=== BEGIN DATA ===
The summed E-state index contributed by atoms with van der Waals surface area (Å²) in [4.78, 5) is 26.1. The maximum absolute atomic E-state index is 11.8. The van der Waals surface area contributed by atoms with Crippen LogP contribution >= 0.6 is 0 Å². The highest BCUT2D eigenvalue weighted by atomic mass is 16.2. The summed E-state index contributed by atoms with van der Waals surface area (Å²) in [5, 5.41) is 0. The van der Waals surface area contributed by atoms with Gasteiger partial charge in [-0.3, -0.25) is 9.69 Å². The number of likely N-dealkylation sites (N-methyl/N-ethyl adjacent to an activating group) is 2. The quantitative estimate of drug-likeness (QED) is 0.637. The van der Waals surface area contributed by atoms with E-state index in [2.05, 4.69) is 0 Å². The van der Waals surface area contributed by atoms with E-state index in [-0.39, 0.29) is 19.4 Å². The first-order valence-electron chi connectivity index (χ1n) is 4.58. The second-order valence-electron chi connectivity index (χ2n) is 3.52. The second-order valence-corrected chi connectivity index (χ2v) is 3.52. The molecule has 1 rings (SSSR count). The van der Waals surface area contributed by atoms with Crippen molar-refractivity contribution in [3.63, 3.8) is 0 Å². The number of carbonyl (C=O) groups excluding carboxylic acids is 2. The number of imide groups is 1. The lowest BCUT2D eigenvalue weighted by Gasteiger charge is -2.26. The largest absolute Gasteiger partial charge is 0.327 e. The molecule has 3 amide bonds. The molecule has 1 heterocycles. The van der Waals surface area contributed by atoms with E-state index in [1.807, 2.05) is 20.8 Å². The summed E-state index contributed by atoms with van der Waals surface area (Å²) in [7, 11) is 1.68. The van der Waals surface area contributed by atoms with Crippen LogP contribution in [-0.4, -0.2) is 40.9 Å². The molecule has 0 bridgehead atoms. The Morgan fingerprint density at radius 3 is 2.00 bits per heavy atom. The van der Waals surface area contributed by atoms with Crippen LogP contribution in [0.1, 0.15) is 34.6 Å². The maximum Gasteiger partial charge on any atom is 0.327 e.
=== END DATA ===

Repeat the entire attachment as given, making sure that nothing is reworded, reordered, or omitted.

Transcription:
The summed E-state index contributed by atoms with van der Waals surface area (Å²) in [4.78, 5) is 26.1. The maximum absolute atomic E-state index is 11.8. The van der Waals surface area contributed by atoms with Crippen LogP contribution >= 0.6 is 0 Å². The highest BCUT2D eigenvalue weighted by atomic mass is 16.2. The summed E-state index contributed by atoms with van der Waals surface area (Å²) in [5, 5.41) is 0. The van der Waals surface area contributed by atoms with Gasteiger partial charge in [-0.3, -0.25) is 9.69 Å². The number of likely N-dealkylation sites (N-methyl/N-ethyl adjacent to an activating group) is 2. The quantitative estimate of drug-likeness (QED) is 0.637. The van der Waals surface area contributed by atoms with E-state index in [2.05, 4.69) is 0 Å². The van der Waals surface area contributed by atoms with E-state index in [-0.39, 0.29) is 19.4 Å². The first-order valence-electron chi connectivity index (χ1n) is 4.58. The second-order valence-electron chi connectivity index (χ2n) is 3.52. The second-order valence-corrected chi connectivity index (χ2v) is 3.52. The molecule has 1 rings (SSSR count). The van der Waals surface area contributed by atoms with Crippen molar-refractivity contribution in [3.63, 3.8) is 0 Å². The number of carbonyl (C=O) groups excluding carboxylic acids is 2. The number of imide groups is 1. The lowest BCUT2D eigenvalue weighted by Gasteiger charge is -2.26. The largest absolute Gasteiger partial charge is 0.327 e. The molecule has 3 amide bonds. The molecule has 1 heterocycles. The van der Waals surface area contributed by atoms with E-state index in [1.807, 2.05) is 20.8 Å². The summed E-state index contributed by atoms with van der Waals surface area (Å²) in [7, 11) is 1.68. The van der Waals surface area contributed by atoms with Crippen LogP contribution in [-0.4, -0.2) is 40.9 Å². The molecule has 0 bridgehead atoms. The Morgan fingerprint density at radius 3 is 2.00 bits per heavy atom. The van der Waals surface area contributed by atoms with Crippen LogP contribution in [0.1, 0.15) is 34.6 Å². The maximum Gasteiger partial charge on any atom is 0.327 e.